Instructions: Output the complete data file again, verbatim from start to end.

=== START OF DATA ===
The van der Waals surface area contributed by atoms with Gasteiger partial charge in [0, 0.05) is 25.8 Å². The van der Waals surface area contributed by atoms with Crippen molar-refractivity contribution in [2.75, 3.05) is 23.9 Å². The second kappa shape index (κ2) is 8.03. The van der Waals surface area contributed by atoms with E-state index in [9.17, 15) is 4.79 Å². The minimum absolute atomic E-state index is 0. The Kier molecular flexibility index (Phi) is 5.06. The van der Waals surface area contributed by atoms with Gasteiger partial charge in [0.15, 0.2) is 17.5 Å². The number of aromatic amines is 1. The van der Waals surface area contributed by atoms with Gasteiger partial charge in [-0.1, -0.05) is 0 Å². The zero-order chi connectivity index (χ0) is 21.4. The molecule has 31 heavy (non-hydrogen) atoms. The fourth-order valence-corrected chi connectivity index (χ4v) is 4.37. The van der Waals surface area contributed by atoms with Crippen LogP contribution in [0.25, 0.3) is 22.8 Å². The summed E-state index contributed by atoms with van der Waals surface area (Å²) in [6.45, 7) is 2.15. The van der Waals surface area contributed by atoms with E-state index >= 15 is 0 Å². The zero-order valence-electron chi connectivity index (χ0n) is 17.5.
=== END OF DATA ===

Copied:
The van der Waals surface area contributed by atoms with Gasteiger partial charge in [0, 0.05) is 25.8 Å². The van der Waals surface area contributed by atoms with Crippen molar-refractivity contribution in [2.75, 3.05) is 23.9 Å². The second kappa shape index (κ2) is 8.03. The van der Waals surface area contributed by atoms with E-state index in [9.17, 15) is 4.79 Å². The minimum absolute atomic E-state index is 0. The Kier molecular flexibility index (Phi) is 5.06. The van der Waals surface area contributed by atoms with Gasteiger partial charge in [0.15, 0.2) is 17.5 Å². The number of aromatic amines is 1. The van der Waals surface area contributed by atoms with Gasteiger partial charge in [-0.1, -0.05) is 0 Å². The zero-order chi connectivity index (χ0) is 21.4. The molecule has 31 heavy (non-hydrogen) atoms. The fourth-order valence-corrected chi connectivity index (χ4v) is 4.37. The van der Waals surface area contributed by atoms with Crippen LogP contribution in [0.25, 0.3) is 22.8 Å². The summed E-state index contributed by atoms with van der Waals surface area (Å²) in [6.45, 7) is 2.15. The van der Waals surface area contributed by atoms with E-state index >= 15 is 0 Å². The zero-order valence-electron chi connectivity index (χ0n) is 17.5.